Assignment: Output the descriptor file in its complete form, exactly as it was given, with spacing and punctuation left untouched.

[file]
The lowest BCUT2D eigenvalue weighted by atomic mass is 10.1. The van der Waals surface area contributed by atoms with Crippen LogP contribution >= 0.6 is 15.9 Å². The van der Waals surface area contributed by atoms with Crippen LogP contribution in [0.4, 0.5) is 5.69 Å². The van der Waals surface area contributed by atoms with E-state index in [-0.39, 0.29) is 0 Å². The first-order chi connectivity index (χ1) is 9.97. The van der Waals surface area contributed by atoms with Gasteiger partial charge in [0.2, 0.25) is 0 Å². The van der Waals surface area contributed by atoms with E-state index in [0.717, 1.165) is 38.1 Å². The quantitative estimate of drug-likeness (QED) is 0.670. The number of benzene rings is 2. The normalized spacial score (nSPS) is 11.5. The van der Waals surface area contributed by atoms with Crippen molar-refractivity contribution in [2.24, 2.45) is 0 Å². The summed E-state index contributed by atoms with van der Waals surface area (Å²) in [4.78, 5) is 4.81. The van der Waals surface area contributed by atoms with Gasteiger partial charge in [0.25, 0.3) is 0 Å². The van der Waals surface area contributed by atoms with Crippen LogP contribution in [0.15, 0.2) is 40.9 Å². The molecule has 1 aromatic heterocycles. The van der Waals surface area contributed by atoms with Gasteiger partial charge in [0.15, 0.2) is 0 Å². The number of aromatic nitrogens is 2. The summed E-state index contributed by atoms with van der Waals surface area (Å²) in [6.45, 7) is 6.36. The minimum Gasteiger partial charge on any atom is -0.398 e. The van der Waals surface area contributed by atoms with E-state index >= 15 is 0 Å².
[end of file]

The lowest BCUT2D eigenvalue weighted by atomic mass is 10.1. The van der Waals surface area contributed by atoms with Crippen LogP contribution >= 0.6 is 15.9 Å². The van der Waals surface area contributed by atoms with Crippen LogP contribution in [0.4, 0.5) is 5.69 Å². The van der Waals surface area contributed by atoms with E-state index in [-0.39, 0.29) is 0 Å². The first-order chi connectivity index (χ1) is 9.97. The van der Waals surface area contributed by atoms with Gasteiger partial charge in [0.2, 0.25) is 0 Å². The van der Waals surface area contributed by atoms with E-state index in [0.717, 1.165) is 38.1 Å². The quantitative estimate of drug-likeness (QED) is 0.670. The number of benzene rings is 2. The normalized spacial score (nSPS) is 11.5. The van der Waals surface area contributed by atoms with Crippen molar-refractivity contribution in [2.24, 2.45) is 0 Å². The summed E-state index contributed by atoms with van der Waals surface area (Å²) in [4.78, 5) is 4.81. The van der Waals surface area contributed by atoms with Gasteiger partial charge in [0.25, 0.3) is 0 Å². The van der Waals surface area contributed by atoms with Crippen LogP contribution in [0.15, 0.2) is 40.9 Å². The molecule has 1 aromatic heterocycles. The van der Waals surface area contributed by atoms with Gasteiger partial charge in [0.15, 0.2) is 0 Å². The number of aromatic nitrogens is 2. The summed E-state index contributed by atoms with van der Waals surface area (Å²) in [6.45, 7) is 6.36. The minimum Gasteiger partial charge on any atom is -0.398 e. The van der Waals surface area contributed by atoms with E-state index >= 15 is 0 Å².